Tuesday, February 21, 2006

SAO PAULO, Brazil (Reuters) - Irish rock group U2 gave a lesson in human rights and urged Brazilians to help end poverty in their country in a spectacular concert on Monday night at a Sao Paulo soccer stadium.
About 70,000 fans packed the Morumbi Stadium for the eagerly awaited show and the band delivered with a two-hour performance that mixed hard-edged rock with high emotion.
In a sequence of songs, lead singer Bono brought a political message to the crowd of mostly middle-class and wealthy Brazilians.
During "Miss Sarajevo," a song inspired by the Balkan Wars of the 1990s, clauses of the Universal Declaration of Human Rights were scrolled down in Portuguese on the huge digital screen behind the band.
They then launched into "Pride," their tribute to Martin Luther King, the slain U.S. civil rights champion of the 1960s.
Bono told the crowd: "Martin Luther King didn't just have an American dream, but an Irish dream, a Latin American dream ... sing for Peru, for Chile, for Argentina, for Brazil."
The screen then lit up with a display of the flags of all Latin American nations.
At the show's pre-encore climax with the song "One," an appeal for peace, Bono spoke over the music saying: "I love Brazil, I love Carnival, because everyone crams together -- rich and poor, young and old, left and right. But to beat poverty, all of us have to work together, to act together."
How much the message of peace and brotherhood got through was open to question. Mention of Argentina brought boos from the crowd. Some also jeered when pictures of Lula and U.S.
President George W. Bush' name appeared on the screen.
Bono ended the show with the appeal: "Pobreza Zero" (Zero Poverty), and thanked Lula for his hospitality.
The singer, a high-profile social activist who has met frequently with world leaders to plead the case of disadvantaged nations, had flown to the capital Brasilia on Sunday to talk to Lula. He praised him then as a hero for his social stands.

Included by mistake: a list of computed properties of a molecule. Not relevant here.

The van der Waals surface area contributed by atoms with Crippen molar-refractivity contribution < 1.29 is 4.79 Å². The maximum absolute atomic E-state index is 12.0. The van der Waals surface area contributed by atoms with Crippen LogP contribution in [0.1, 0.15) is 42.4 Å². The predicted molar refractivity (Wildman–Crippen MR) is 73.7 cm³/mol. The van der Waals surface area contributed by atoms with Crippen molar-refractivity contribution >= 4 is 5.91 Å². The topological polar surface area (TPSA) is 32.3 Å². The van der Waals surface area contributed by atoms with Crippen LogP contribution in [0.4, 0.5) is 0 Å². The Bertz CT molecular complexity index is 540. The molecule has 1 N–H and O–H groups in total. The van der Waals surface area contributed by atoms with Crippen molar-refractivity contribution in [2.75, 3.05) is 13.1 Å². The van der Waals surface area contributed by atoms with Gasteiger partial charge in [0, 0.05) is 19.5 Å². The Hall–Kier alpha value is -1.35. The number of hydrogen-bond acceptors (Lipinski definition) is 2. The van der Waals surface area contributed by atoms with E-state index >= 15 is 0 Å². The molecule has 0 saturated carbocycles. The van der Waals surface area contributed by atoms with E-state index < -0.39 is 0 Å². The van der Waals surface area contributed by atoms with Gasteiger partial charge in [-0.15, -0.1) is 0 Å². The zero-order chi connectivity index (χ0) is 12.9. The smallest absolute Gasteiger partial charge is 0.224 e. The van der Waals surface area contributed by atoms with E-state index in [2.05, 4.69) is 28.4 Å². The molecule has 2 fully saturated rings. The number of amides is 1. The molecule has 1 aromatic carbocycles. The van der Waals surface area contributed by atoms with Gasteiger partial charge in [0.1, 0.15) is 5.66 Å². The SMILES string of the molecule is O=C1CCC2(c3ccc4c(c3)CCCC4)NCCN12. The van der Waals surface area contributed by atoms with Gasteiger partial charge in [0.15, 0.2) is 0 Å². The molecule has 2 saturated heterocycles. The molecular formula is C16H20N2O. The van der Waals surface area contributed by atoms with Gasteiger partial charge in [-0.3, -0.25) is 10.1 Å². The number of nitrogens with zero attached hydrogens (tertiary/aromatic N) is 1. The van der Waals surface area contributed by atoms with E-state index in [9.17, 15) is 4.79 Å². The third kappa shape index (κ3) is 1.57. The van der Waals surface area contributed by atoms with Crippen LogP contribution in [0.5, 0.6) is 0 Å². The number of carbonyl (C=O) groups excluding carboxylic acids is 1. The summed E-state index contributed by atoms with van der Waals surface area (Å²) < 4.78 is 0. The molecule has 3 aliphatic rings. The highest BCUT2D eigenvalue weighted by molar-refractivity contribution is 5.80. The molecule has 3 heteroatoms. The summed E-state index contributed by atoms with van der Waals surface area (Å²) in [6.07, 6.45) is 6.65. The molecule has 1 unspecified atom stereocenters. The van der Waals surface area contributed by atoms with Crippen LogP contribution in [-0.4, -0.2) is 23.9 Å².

Bono will donate a guitar for auction to benefit Lula's Zero Hunger campaign, which aims to give all Brazilians three meals a day, the government's Agencia Brasil agency said on Monday.

Now, I'm as much for ending hunger as the next person, and I consider myself more on the liberal side, but is anyone else getting as tired of Bono's preachy activism as I am? I mean, we all know that you want to change the world, Bono, but I think that if people are shelling out serious $$$ to hear your music, maybe, I don't know, you should play more music and preach a little less. One of my co-workers saw U2 live when they played here in DC. She forked over $300 for tickets. Apparently, Bono spent most of the time spewing his political opinions. I know that, even though I am a democrat, I would have been extremely pissed if I paid that kind of money to hear U2 (who's music I love), and had to sit through Bono's political rant. I personally am tired of celebrities pushing their views on the rest of us. We pay money to hear them sing (or see them in movies), not to hear their opinions. It's great that they support worthy causes, but they seem to think that just because they are famous, everyone should listen to their opinions. And most of these public figures barely possess the intelligence to carry on a conversation that doesn't revolve around whether or not Lindsey Lohan's breasts are fake, let alone preach about world issues. This is especially annoying because of the number of people who are suffering in THIS country. But, apparently, hunger in the U.S. is a much less noble cause to these celebrities.
Sorry 'bout the rant, I'm just a little annoyed today. But I do feel much better, now that I have gotten that off my D-cups ( chest, that is).


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